5 November 2013

Why are humans the peculiar creatures that we are? How did we become so different from other animals? How, in fact, are we different?

University of Queensland scientist Professor Thomas Suddendorf has provided what is thought to be the first systematic examination of the mental qualities that distinguish humans from other animals and how these differences arose.

“I have surveyed the main areas often cited as uniquely human, including language, foresight, thinking about thinking, intelligence, culture, and morality, and distilled what sets humans apart from animals in each of these contexts,” he said.

Professor Suddendorf, from UQ’s School of Psychology, said great apes had not always been the closest relatives of humans.

“Only two thousand generations ago we still shared the planet with several smart, upright-walking, relatives, including big Neanderthals in Europe and tiny ‘hobbits’ on Flores.

“We appear so different from other animals because these closely related species have all gone extinct — and our ancestors may well have had a hand in their extinctions.”

“In this sense, our exceedingly mysterious and unique status on Earth may be largely our own creation.”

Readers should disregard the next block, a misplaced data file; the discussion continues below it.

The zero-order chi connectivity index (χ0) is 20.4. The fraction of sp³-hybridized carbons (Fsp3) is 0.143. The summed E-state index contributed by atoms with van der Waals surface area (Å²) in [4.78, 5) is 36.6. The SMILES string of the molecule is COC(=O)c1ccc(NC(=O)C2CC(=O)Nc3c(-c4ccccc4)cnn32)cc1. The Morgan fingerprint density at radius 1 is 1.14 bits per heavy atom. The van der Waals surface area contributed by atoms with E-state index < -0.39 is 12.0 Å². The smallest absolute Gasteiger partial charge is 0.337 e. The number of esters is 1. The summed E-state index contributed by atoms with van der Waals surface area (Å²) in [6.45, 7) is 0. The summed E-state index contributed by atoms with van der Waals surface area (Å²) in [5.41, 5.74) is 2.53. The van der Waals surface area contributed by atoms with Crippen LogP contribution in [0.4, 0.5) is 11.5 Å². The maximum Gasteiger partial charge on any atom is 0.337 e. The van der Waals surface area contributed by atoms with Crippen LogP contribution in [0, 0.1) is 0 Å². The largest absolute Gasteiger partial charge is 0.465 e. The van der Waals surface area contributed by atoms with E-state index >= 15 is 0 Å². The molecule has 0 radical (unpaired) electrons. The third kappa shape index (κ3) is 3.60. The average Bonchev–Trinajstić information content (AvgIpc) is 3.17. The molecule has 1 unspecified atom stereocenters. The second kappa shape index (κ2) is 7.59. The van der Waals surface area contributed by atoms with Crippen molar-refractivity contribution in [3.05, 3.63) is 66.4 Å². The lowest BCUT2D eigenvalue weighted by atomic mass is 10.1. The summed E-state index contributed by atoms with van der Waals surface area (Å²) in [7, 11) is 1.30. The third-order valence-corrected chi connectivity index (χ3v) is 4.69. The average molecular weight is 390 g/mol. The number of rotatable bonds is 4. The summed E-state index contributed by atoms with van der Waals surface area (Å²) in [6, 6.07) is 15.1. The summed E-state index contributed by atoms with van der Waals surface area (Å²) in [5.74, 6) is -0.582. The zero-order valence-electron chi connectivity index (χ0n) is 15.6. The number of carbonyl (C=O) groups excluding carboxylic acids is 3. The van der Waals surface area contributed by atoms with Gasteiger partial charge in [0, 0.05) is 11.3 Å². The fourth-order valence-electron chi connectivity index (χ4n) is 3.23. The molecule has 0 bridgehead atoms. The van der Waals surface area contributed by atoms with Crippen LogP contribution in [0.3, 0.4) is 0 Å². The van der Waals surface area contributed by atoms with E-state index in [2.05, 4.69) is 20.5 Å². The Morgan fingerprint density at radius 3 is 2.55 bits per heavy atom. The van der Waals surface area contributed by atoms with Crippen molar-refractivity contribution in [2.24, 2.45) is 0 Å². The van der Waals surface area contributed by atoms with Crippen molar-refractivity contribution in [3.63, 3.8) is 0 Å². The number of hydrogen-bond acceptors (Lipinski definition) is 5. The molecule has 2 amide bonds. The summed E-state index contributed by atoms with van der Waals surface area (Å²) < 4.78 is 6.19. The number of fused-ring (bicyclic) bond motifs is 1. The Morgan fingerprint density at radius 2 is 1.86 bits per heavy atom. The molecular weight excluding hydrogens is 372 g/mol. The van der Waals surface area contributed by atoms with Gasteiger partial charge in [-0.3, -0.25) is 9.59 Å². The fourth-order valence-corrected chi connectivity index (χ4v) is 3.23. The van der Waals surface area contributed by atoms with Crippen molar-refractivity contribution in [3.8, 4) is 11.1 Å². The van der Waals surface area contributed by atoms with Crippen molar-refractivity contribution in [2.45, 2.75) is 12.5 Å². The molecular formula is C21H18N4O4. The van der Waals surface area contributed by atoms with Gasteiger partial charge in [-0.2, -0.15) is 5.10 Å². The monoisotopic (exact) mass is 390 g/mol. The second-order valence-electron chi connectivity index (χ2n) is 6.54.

Professor Suddendorf said the gap could be growing wider, not so much because we were becoming smarter but because we were killing off our closest animal relatives.

Professor Suddendorf’s new book, ‘The Gap: The Science of What Separates Us from Other Animals’, will be published in the US on 12 November and will be launched in Australia at Avid Reader in Brisbane’s West End on 11 December.

The book draws on two decades of research on apes, children and human evolution.

Primate researcher and animal activist Jane Goodall has described it as beautifully written, well researched and thought-provoking.

“I found it fascinating and strongly recommend it to everyone who is curious as to how we have evolved to become the dominant species in the world today,” she said.

Book launch details: www.avidreader.com.au and click on events.

Media: Professor Thomas Suddendorf, 07 3365 8341, t.suddendorf@psy.uq.edu.au